Stresses in a Harrington Distraction Rod: Their Origin and Relationship to Fatigue Fractures In Vivo

[+] Author and Article Information
J. B. Brunski, D. C. Hill

Department of Biomedical Engineering, Rensselaer Polytechnic Institute, Troy, N.Y. 12181

A. Moskowitz

Division of Orthopaedic Surgery, Albany Medical College, Albany, N.Y. 12208

J Biomech Eng 105(2), 101-107 (May 01, 1983) (7 pages) doi:10.1115/1.3138392 History: Received January 11, 1982; Revised October 05, 1982; Online June 15, 2009


As illustrated by the case study described in this paper, in-vivo fractures of distraction rods often occur by metallurgical fatigue at the junction between the smooth and ratcheted parts of the rod (i.e., at the first ratchet junction, FRJ). To clarify causative factors of fatigue at the FRJ, stresses are analyzed in a standard 11-in. rod using both experimental and theoretical methods. The analyses reveal how distraction force, eccentricity of loading, rod geometry and material determine the stresses at the FRJ. These stresses can exceed the fatigue endurance limit for certain clinically encountered conditions.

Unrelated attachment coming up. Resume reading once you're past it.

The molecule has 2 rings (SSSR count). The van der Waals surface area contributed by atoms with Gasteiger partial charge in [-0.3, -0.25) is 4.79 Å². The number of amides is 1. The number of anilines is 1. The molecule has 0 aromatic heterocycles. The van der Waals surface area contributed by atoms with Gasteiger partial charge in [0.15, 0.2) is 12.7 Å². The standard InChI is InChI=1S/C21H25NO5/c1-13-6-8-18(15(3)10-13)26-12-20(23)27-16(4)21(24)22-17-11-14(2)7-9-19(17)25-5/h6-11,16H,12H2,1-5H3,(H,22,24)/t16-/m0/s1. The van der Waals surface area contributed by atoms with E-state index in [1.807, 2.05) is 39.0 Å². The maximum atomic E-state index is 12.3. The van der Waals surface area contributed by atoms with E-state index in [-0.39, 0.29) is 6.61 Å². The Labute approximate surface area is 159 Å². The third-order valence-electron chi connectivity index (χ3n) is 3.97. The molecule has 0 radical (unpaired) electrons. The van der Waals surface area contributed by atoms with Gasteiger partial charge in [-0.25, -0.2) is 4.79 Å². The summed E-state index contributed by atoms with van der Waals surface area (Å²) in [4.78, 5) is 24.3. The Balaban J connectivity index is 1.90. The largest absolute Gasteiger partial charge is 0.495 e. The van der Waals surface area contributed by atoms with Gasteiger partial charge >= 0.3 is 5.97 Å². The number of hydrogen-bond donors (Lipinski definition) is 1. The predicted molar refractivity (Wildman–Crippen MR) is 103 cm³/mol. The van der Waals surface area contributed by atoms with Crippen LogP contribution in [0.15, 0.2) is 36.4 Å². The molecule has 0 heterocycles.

Copyright © 1983 by ASME
Your Session has timed out. Please sign back in to continue.





Some tools below are only available to our subscribers or users with an online account.

Related Content

Customize your page view by dragging and repositioning the boxes below.

Related Journal Articles
Related eBook Content
Topic Collections

Sorry! You do not have access to this content. For assistance or to subscribe, please contact us:

  • TELEPHONE: 1-800-843-2763 (Toll-free in the USA)
  • EMAIL: asmedigitalcollection@asme.org
Sign In